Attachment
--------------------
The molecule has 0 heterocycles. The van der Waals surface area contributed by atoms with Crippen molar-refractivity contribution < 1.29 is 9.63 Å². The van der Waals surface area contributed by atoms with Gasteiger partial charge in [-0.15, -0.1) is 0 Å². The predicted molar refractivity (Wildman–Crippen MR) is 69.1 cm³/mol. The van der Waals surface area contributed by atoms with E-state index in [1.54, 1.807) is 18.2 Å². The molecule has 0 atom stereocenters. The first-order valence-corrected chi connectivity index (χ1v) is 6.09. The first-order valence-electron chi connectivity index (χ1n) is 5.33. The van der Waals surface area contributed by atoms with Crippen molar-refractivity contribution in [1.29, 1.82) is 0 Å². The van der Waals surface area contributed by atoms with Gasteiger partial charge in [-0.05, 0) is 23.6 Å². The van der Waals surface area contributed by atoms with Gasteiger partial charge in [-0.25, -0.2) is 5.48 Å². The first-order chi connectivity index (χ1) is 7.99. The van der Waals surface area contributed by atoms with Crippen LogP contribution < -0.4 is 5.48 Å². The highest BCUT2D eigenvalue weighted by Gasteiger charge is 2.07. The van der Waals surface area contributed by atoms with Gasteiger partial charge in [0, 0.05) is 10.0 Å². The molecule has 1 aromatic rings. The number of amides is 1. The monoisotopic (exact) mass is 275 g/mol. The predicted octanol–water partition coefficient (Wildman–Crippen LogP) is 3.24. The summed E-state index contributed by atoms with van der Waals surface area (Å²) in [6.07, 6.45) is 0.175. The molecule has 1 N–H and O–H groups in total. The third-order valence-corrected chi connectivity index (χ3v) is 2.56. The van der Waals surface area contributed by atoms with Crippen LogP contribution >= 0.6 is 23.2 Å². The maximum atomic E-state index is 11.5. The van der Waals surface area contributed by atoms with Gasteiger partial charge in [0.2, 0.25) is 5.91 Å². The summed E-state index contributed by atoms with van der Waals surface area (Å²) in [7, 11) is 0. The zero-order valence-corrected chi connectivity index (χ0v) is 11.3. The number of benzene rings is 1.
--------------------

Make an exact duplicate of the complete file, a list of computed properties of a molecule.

The molecule has 0 heterocycles. The van der Waals surface area contributed by atoms with Crippen molar-refractivity contribution < 1.29 is 9.63 Å². The van der Waals surface area contributed by atoms with Gasteiger partial charge in [-0.15, -0.1) is 0 Å². The predicted molar refractivity (Wildman–Crippen MR) is 69.1 cm³/mol. The van der Waals surface area contributed by atoms with E-state index in [1.54, 1.807) is 18.2 Å². The molecule has 0 atom stereocenters. The first-order valence-corrected chi connectivity index (χ1v) is 6.09. The first-order valence-electron chi connectivity index (χ1n) is 5.33. The van der Waals surface area contributed by atoms with Crippen molar-refractivity contribution in [1.29, 1.82) is 0 Å². The van der Waals surface area contributed by atoms with Gasteiger partial charge in [-0.05, 0) is 23.6 Å². The van der Waals surface area contributed by atoms with Gasteiger partial charge in [-0.25, -0.2) is 5.48 Å². The first-order chi connectivity index (χ1) is 7.99. The van der Waals surface area contributed by atoms with Crippen LogP contribution < -0.4 is 5.48 Å². The highest BCUT2D eigenvalue weighted by Gasteiger charge is 2.07. The van der Waals surface area contributed by atoms with Gasteiger partial charge in [0, 0.05) is 10.0 Å². The molecule has 1 aromatic rings. The number of amides is 1. The monoisotopic (exact) mass is 275 g/mol. The predicted octanol–water partition coefficient (Wildman–Crippen LogP) is 3.24. The summed E-state index contributed by atoms with van der Waals surface area (Å²) in [6.07, 6.45) is 0.175. The molecule has 1 N–H and O–H groups in total. The third-order valence-corrected chi connectivity index (χ3v) is 2.56. The van der Waals surface area contributed by atoms with Crippen LogP contribution >= 0.6 is 23.2 Å². The maximum atomic E-state index is 11.5. The van der Waals surface area contributed by atoms with Gasteiger partial charge in [0.2, 0.25) is 5.91 Å². The summed E-state index contributed by atoms with van der Waals surface area (Å²) in [7, 11) is 0. The zero-order valence-corrected chi connectivity index (χ0v) is 11.3. The number of benzene rings is 1.